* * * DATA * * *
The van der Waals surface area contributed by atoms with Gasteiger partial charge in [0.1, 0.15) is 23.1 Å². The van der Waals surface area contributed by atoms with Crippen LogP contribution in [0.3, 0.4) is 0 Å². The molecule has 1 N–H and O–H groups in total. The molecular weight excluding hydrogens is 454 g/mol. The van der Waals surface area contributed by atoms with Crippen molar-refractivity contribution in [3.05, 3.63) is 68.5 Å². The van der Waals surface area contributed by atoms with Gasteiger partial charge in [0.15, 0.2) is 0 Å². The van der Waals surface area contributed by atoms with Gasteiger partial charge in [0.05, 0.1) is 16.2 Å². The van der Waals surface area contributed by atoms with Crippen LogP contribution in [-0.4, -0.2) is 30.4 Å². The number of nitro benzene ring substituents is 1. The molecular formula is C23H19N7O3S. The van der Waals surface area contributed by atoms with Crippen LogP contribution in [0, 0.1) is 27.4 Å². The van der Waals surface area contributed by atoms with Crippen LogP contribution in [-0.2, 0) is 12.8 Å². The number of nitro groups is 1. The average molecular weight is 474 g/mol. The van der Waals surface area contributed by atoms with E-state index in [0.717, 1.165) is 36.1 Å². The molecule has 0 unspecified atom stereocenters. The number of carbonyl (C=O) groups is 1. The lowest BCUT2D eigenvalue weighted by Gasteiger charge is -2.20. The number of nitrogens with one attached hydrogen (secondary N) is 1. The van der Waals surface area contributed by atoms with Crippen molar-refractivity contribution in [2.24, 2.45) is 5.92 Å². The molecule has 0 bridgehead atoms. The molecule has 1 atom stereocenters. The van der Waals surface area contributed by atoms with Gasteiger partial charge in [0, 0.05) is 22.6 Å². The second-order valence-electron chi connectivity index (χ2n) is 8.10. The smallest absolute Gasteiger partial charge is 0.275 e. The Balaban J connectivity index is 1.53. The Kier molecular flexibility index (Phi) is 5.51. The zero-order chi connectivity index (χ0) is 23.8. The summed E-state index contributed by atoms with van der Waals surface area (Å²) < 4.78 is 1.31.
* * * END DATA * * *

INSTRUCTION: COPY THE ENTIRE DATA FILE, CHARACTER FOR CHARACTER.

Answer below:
The van der Waals surface area contributed by atoms with Gasteiger partial charge in [0.1, 0.15) is 23.1 Å². The van der Waals surface area contributed by atoms with Crippen LogP contribution in [0.3, 0.4) is 0 Å². The molecule has 1 N–H and O–H groups in total. The molecular weight excluding hydrogens is 454 g/mol. The van der Waals surface area contributed by atoms with Crippen molar-refractivity contribution in [3.05, 3.63) is 68.5 Å². The van der Waals surface area contributed by atoms with Gasteiger partial charge in [0.15, 0.2) is 0 Å². The van der Waals surface area contributed by atoms with Gasteiger partial charge in [0.05, 0.1) is 16.2 Å². The van der Waals surface area contributed by atoms with Crippen LogP contribution in [-0.4, -0.2) is 30.4 Å². The number of nitro benzene ring substituents is 1. The molecular formula is C23H19N7O3S. The van der Waals surface area contributed by atoms with Crippen LogP contribution in [0, 0.1) is 27.4 Å². The van der Waals surface area contributed by atoms with Crippen LogP contribution in [-0.2, 0) is 12.8 Å². The number of nitro groups is 1. The average molecular weight is 474 g/mol. The van der Waals surface area contributed by atoms with E-state index in [0.717, 1.165) is 36.1 Å². The molecule has 0 unspecified atom stereocenters. The number of carbonyl (C=O) groups is 1. The lowest BCUT2D eigenvalue weighted by Gasteiger charge is -2.20. The number of nitrogens with one attached hydrogen (secondary N) is 1. The van der Waals surface area contributed by atoms with Crippen molar-refractivity contribution in [2.24, 2.45) is 5.92 Å². The molecule has 0 bridgehead atoms. The molecule has 1 atom stereocenters. The van der Waals surface area contributed by atoms with Gasteiger partial charge in [0, 0.05) is 22.6 Å². The second-order valence-electron chi connectivity index (χ2n) is 8.10. The smallest absolute Gasteiger partial charge is 0.275 e. The Balaban J connectivity index is 1.53. The Kier molecular flexibility index (Phi) is 5.51. The zero-order chi connectivity index (χ0) is 23.8. The summed E-state index contributed by atoms with van der Waals surface area (Å²) < 4.78 is 1.31.